More fun on tap as cities plan to link our waterways
Aplan to link the Intracoastal Waterway with a landlocked string of lakes could open the floodgates for fun and economic opportunity in Palm Beach County, officials say.
The plan calls for building a boatlift that would open access from the Intracoastal to the Chain of Lakes, a network of lakes spanning from Delray Beach to West Palm Beach.
The number of cities supporting the project has ballooned to 16 in recent weeks.
Boaters, kayakers, paddleboarders and other outdoor enthusiasts would be able to trek between the Intracoastal’s salt water and the lakes’ freshwater ecosystems. And businesses along the water, such as hotels and restaurants, could see more customers.
Dean Ernst, 38, who owns PaddleAway Sports, a paddleboarding and kayak rental company in Boynton Beach, said a new passageway could mean lots more sightseeing on the water.
“In the canals and the lakes, you’ll see alligators and snakes hanging out on the banks or sometimes swimming in the water,” Ernst said. In the Intracoastal, “you’re bound to see sea turtles, manatees, sometimes a dolphin or stingray or a shark. It’s a different world.”
About 80 percent of registered boats in the county are the right size to use the boatlift, which would be situated at Spillway Park, on a canal that divides Lake Worth from West Palm Beach. The boats can be no longer than 23.5 feet, and no more than 5.5 feet above the waterline.
In addition to the boatlift, a pier would be built. That would let those with canoes, kayaks and paddleboards walk between both waterways. The pier will also accommodate anglers, said Lake Clarke Shores town administrator, Dan Clark.
“All in all, we did whatever we could to make sure this project had a little something for everyone,” he said.
The boatlift would consist of 2-foot-wide canvas straps that hold a variety of boat builds, such as pontoons, Boston Whalers and vessels from Chris-Craft.
Boaters would drive their vessel into the straps, which would attach to a crane that would lift the boat from the water and carry it over roughly 15 to 30 feet of dirt to the water on the other side, he said.
To ensure safety, boat drivers likely will have to get out of their boats and walk across the fishing pier to the other side, he said.
Properties along the Intracoastal are known for their value, and the connection would make lands surrounding the lakes more attractive, spurring development, said Bob Shalhoub, a Lake Clarke Shores council member who has spearheaded the project.
According to a government-funded study, property values could increase by millions of dollars.
“This would be the biggest economic boom that’s hit central Palm Beach County in decades,” Shalhoub said.
The five lakes make up more than 23 miles of freshwater just west of Interstate 95. They are: Pine Lake, Lake Clarke, Lake Osborne, Lake Eden and Lake Ida.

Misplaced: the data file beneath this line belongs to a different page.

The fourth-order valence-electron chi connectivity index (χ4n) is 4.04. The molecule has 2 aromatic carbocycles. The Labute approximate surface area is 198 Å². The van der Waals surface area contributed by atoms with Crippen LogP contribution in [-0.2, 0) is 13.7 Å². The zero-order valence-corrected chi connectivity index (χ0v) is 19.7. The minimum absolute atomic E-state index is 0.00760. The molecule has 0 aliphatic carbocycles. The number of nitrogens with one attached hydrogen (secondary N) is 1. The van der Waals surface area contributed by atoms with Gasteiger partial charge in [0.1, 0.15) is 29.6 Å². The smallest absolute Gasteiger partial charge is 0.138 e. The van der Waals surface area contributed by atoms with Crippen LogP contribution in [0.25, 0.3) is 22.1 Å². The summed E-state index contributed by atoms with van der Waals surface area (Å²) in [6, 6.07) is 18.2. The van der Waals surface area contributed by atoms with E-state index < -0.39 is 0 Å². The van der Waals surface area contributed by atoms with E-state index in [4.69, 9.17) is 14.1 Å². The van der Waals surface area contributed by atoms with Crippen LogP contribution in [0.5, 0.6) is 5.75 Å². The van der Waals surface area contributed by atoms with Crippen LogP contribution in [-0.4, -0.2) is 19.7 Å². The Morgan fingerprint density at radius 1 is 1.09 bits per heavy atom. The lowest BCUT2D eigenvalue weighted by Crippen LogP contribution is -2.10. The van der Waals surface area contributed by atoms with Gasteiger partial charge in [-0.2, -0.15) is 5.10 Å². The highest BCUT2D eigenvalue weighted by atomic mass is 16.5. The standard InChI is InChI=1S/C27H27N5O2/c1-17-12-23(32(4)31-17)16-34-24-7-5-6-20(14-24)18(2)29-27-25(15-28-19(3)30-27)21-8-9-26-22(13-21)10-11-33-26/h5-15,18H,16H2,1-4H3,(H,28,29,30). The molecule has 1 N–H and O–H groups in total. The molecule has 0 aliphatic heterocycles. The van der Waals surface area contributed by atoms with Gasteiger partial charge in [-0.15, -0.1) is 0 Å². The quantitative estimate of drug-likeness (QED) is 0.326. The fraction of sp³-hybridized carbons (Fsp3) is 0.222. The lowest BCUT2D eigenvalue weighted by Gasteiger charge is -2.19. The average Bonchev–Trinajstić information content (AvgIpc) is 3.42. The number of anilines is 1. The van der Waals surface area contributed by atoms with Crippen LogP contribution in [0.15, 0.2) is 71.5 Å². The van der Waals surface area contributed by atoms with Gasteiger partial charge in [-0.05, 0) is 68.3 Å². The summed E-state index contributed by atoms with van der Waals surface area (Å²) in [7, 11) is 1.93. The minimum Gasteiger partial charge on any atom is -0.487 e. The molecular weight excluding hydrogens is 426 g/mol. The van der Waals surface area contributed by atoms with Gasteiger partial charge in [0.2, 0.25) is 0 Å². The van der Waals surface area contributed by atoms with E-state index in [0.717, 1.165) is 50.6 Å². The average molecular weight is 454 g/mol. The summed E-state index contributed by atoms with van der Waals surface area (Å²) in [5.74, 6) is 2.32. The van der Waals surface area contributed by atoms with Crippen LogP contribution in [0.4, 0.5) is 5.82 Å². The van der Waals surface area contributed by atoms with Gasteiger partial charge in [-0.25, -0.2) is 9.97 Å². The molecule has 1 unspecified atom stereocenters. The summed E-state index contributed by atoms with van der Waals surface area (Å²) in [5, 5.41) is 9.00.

Now that studies and engineering plans are completed, officials hope to make the project a reality.
Lake Clarke Shores wants the county to take full responsibility of the project and become the designated applicant for all the required permits, Shalhoub said.
The permitting process is a lengthy one that could take about two years, and must go through all the agencies that have responsibility along the canal, he said.
The project itself would cost about $5.5 million to secure the permits and build the boatlift.
“All the municipalities on the Chain of Lakes have a vested interest in the success of this,” he said.
Many of those are among 16 municipalities that have pledged support for the project.
Palm Beach County Commissioner Dave Kerner said he supports the project, and wants the commission to move forward with the permitting and become the governmental entity for the project.
It would encourage developers to invest in land prime for revival, he said.
“These areas of the county needed a catalyst to increase property values for the homes on the lakes,” he said. “There’s a lot of reasons why this project makes sense.”
The project has garnered support from many entities, such as the Palm Beach County League of Cities, South Florida Water Management District and Treasure Coast Regional Planning Council.
Fifteen municipalities had endorsed the concept, including Lake Worth, West Palm Beach and all the municipalities on the Chain of Lakes, according to Shalhoub. Most recently, Boynton Beach commissioners unanimously endorsed the project.
“Thanks for being No. 16,” Shalhoub said at the Tuesday commission meeting where the city passed a resolution supporting the plan.
Boynton Mayor Steven Grant said the link would allow boaters to frequent Boynton’s waterway restaurants, such as Two Georges, Banana Boat and Prime Catch.
Brooke Baitinger, Sun Sentinel